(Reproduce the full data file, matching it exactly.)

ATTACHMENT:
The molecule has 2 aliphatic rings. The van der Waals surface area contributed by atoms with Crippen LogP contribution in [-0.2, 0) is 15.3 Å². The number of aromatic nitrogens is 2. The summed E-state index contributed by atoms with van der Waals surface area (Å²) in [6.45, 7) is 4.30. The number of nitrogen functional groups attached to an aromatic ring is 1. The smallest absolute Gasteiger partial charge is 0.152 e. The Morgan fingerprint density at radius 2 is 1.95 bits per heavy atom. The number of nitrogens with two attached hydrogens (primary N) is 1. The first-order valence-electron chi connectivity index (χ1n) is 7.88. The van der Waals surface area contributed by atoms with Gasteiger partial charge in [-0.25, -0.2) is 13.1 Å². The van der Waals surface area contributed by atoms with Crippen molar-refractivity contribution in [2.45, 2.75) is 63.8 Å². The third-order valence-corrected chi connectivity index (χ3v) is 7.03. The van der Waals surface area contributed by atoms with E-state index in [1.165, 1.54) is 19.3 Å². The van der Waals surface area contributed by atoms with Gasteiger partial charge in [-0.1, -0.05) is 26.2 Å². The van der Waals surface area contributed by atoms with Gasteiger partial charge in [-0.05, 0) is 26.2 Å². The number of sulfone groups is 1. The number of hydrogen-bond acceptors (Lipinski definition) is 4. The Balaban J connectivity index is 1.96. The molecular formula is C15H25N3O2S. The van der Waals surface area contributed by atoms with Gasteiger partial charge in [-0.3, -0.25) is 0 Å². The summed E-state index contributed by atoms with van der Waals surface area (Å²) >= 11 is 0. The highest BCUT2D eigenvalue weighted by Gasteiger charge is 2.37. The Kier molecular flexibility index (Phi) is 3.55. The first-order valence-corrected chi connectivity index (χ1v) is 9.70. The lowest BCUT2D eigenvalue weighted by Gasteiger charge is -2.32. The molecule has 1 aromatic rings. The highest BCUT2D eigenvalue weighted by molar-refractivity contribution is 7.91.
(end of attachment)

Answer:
The molecule has 2 aliphatic rings. The van der Waals surface area contributed by atoms with Crippen LogP contribution in [-0.2, 0) is 15.3 Å². The number of aromatic nitrogens is 2. The summed E-state index contributed by atoms with van der Waals surface area (Å²) in [6.45, 7) is 4.30. The number of nitrogen functional groups attached to an aromatic ring is 1. The smallest absolute Gasteiger partial charge is 0.152 e. The Morgan fingerprint density at radius 2 is 1.95 bits per heavy atom. The number of nitrogens with two attached hydrogens (primary N) is 1. The first-order valence-electron chi connectivity index (χ1n) is 7.88. The van der Waals surface area contributed by atoms with Gasteiger partial charge in [-0.25, -0.2) is 13.1 Å². The van der Waals surface area contributed by atoms with Crippen molar-refractivity contribution in [2.45, 2.75) is 63.8 Å². The third-order valence-corrected chi connectivity index (χ3v) is 7.03. The van der Waals surface area contributed by atoms with E-state index in [1.165, 1.54) is 19.3 Å². The van der Waals surface area contributed by atoms with Gasteiger partial charge in [-0.1, -0.05) is 26.2 Å². The van der Waals surface area contributed by atoms with Gasteiger partial charge in [-0.05, 0) is 26.2 Å². The number of sulfone groups is 1. The number of hydrogen-bond acceptors (Lipinski definition) is 4. The Balaban J connectivity index is 1.96. The molecular formula is C15H25N3O2S. The van der Waals surface area contributed by atoms with Gasteiger partial charge in [-0.3, -0.25) is 0 Å². The summed E-state index contributed by atoms with van der Waals surface area (Å²) >= 11 is 0. The highest BCUT2D eigenvalue weighted by Gasteiger charge is 2.37. The Kier molecular flexibility index (Phi) is 3.55. The first-order valence-corrected chi connectivity index (χ1v) is 9.70. The lowest BCUT2D eigenvalue weighted by Gasteiger charge is -2.32. The molecule has 1 aromatic rings. The highest BCUT2D eigenvalue weighted by molar-refractivity contribution is 7.91.